• Harsher penalties for congressional law-breaking. Or increased sunlight on lobbyist connections.
  • Some sort of brake on spending, maybe something tied to a precentage of the GDP.
I'm sure there are many other (and better) suggestions than these. Each one should be argued over to get the wording correct. Perhaps a committee of skeptics could also look for loopholes and possible unintended consequences. I'd suggest that an eye be kept on the politically possible, so no proposals to reduce the Federal government by 90% or anything like that.
Maybe members of the Tea Parties and the magazine Reason can lead the discussion. As the list shapes up, congressional candidates could be pushed to promise to work to vote these amendments in. If a candidate pledges to amend the Constitution to limit their own term, that should give them some credibility towards a small government movement.
In many ways I agree that country is in the mood for change. Maybe this could be the change that brings us a better political class and more responsible government.

Saturday, April 04, 2009

Gay Marriage in Iowa

Via Reason's Hit & Run, here's an article about the recent gay marriage ruling in Iowa from Jacob Sullum. He and I both favor gay marriage but aren't happy with the judicial approach to getting there. He's put this better than I have:

I like the policy outcome here, and I sympathize with the argument that the principle of equal protection should compel the government to treat gay and straight couples in an evenhanded manner. But this decision, like the California Supreme Court's similar ruling last year, seems to be another example of result-oriented jurisprudence that ultimately undermines a constitution's ability to constrain government action and protect individual liberty. If you read the court's analysis as it goes through the arguments for a gay marriage ban and (correctly, in my view) finds each of them wanting, it's hard to see how this process differs from what legislators do.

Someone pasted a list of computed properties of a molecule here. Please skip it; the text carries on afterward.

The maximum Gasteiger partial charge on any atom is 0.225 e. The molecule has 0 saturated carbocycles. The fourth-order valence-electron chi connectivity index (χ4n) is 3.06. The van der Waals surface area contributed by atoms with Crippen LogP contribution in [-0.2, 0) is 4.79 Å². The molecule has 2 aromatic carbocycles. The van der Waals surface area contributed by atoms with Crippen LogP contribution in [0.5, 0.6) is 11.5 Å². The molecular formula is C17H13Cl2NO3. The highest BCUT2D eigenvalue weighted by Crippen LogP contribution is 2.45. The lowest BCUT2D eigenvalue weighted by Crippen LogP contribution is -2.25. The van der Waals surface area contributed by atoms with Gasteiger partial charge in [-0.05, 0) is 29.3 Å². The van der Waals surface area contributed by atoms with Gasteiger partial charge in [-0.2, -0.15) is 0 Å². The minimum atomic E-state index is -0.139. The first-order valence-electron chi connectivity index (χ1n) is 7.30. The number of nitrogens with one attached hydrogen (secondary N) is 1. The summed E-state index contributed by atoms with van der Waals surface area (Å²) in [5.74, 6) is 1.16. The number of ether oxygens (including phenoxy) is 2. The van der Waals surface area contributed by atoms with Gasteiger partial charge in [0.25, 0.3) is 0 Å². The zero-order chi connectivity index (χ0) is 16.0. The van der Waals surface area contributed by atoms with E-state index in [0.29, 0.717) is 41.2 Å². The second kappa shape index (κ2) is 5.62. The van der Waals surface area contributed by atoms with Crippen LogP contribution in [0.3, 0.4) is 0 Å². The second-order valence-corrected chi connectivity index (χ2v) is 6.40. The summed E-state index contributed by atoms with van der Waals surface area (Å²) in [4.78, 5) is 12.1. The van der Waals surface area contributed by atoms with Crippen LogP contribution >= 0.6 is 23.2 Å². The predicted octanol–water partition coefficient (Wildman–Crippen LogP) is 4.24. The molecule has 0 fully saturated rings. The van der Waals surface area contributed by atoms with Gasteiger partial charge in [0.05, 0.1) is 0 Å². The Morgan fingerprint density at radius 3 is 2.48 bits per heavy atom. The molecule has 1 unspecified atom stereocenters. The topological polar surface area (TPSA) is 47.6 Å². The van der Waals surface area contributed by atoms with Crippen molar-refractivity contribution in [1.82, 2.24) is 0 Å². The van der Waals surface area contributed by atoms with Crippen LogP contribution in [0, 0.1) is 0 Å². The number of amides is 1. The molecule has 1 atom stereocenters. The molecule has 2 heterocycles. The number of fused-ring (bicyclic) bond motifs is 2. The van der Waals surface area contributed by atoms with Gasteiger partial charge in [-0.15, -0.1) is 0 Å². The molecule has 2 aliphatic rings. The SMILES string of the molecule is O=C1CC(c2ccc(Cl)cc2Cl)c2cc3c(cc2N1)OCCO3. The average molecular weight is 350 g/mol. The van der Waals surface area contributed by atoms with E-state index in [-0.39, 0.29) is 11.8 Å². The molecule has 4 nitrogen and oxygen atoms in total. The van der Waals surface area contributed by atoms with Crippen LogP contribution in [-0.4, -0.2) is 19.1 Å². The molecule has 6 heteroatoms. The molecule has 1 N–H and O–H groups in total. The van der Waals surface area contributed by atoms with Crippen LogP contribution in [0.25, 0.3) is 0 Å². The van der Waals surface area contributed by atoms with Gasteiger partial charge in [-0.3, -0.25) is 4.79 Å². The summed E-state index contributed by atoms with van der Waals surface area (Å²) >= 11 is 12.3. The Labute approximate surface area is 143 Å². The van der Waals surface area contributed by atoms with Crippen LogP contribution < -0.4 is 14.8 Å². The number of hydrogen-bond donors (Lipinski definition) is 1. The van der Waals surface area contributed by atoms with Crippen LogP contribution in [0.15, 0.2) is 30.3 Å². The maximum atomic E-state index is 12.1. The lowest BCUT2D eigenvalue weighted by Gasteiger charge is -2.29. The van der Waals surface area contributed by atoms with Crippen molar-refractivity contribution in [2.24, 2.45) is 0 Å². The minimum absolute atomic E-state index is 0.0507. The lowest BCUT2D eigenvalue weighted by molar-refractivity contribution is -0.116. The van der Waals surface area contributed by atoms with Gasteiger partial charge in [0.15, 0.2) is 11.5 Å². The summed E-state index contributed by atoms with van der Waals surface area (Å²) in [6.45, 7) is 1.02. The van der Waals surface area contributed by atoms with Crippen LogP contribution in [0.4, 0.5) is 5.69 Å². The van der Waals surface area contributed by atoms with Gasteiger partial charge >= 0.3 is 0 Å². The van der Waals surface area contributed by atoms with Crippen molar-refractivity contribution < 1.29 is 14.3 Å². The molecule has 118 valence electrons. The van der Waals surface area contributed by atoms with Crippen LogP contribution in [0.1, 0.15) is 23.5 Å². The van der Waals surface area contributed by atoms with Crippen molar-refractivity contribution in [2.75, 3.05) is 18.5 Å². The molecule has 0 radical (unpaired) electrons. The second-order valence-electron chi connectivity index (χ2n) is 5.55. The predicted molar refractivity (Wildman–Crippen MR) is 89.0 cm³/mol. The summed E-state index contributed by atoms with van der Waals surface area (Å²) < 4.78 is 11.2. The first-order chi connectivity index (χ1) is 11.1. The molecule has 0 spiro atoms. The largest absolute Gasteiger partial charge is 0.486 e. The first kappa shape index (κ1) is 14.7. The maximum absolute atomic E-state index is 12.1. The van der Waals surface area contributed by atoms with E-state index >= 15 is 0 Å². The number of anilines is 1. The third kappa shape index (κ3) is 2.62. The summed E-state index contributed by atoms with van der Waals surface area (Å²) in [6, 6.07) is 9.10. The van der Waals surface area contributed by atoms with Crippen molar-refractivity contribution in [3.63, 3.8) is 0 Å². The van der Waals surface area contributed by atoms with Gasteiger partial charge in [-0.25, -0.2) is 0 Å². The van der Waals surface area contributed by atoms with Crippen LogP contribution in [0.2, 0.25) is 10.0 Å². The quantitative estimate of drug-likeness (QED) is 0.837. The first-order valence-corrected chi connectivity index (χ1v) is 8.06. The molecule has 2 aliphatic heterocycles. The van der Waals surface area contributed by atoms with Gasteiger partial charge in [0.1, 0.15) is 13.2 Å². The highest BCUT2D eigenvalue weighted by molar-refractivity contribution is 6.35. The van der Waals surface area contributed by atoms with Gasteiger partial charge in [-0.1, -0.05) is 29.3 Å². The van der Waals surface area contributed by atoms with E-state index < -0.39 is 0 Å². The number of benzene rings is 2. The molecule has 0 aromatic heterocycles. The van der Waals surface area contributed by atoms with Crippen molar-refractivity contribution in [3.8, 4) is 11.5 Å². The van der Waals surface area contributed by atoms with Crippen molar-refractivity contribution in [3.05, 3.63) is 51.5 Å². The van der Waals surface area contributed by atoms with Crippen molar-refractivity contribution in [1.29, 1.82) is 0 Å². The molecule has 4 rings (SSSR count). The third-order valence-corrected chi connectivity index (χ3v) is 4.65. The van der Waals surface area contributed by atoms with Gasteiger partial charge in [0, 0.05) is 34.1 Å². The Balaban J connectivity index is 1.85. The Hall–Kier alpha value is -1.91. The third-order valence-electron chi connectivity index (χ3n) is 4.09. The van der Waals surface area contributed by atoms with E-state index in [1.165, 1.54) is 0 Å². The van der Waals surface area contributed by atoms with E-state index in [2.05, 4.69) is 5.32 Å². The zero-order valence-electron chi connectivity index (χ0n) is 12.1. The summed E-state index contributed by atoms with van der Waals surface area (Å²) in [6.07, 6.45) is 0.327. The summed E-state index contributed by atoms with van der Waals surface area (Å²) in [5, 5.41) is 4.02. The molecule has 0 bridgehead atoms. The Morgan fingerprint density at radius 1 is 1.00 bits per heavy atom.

It's clear that the Iowa constitution's equal protection clause, at the time it was adopted, was not understood to prohibit a law limiting marriage to a man and a woman (assuming the issue would even have been intelligible). So the basis for saying that such a law is inconsistent with that clause today has to be an evolving understanding of what equal protection entails, especially regarding what it means to be similarly situated. But barring a constitutional amendment, judges can implement this new understanding only by reinterpreting the clause to mean something it did not mean at the time it was written. That sort of license can lead to all sorts of mischief, as the evolving understanding of the U.S. Constitution's Commerce Clause (to pick one especially pernicious example) illustrates.

That's a problem and one that I wish more gay marriage supporters would address. We shouldn't want courts looking for ways to 'get to the right place'. It can only lead to major distortions in the system. Some of them will work in your direction but over time you're going to get screwed as well.